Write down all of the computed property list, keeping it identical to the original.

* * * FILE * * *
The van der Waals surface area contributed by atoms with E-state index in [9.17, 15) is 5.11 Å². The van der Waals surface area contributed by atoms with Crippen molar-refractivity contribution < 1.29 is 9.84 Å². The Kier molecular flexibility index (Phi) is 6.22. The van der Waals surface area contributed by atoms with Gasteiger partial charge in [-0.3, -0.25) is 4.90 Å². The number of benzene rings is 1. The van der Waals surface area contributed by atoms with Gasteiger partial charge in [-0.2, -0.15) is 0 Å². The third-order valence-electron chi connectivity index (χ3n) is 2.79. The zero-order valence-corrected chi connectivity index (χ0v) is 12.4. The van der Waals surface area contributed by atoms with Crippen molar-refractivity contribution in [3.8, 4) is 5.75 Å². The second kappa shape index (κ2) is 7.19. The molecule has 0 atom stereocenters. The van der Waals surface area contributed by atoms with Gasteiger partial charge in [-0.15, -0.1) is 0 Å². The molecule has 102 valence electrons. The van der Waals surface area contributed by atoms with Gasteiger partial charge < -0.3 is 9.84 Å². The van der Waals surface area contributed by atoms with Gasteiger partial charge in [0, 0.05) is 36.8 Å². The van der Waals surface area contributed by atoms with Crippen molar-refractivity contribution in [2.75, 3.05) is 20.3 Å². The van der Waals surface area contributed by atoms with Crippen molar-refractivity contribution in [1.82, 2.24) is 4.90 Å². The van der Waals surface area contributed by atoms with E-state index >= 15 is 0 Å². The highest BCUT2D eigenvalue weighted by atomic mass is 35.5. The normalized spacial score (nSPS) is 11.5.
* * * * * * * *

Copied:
The van der Waals surface area contributed by atoms with E-state index in [9.17, 15) is 5.11 Å². The van der Waals surface area contributed by atoms with Crippen molar-refractivity contribution < 1.29 is 9.84 Å². The Kier molecular flexibility index (Phi) is 6.22. The van der Waals surface area contributed by atoms with Gasteiger partial charge in [-0.3, -0.25) is 4.90 Å². The number of benzene rings is 1. The van der Waals surface area contributed by atoms with Gasteiger partial charge in [-0.2, -0.15) is 0 Å². The third-order valence-electron chi connectivity index (χ3n) is 2.79. The zero-order valence-corrected chi connectivity index (χ0v) is 12.4. The van der Waals surface area contributed by atoms with Crippen molar-refractivity contribution in [3.8, 4) is 5.75 Å². The second kappa shape index (κ2) is 7.19. The molecule has 0 atom stereocenters. The van der Waals surface area contributed by atoms with Gasteiger partial charge in [-0.15, -0.1) is 0 Å². The molecule has 102 valence electrons. The van der Waals surface area contributed by atoms with Gasteiger partial charge < -0.3 is 9.84 Å². The van der Waals surface area contributed by atoms with Gasteiger partial charge in [0, 0.05) is 36.8 Å². The van der Waals surface area contributed by atoms with Crippen molar-refractivity contribution in [2.75, 3.05) is 20.3 Å². The van der Waals surface area contributed by atoms with Crippen molar-refractivity contribution in [1.82, 2.24) is 4.90 Å². The van der Waals surface area contributed by atoms with E-state index >= 15 is 0 Å². The highest BCUT2D eigenvalue weighted by atomic mass is 35.5. The normalized spacial score (nSPS) is 11.5.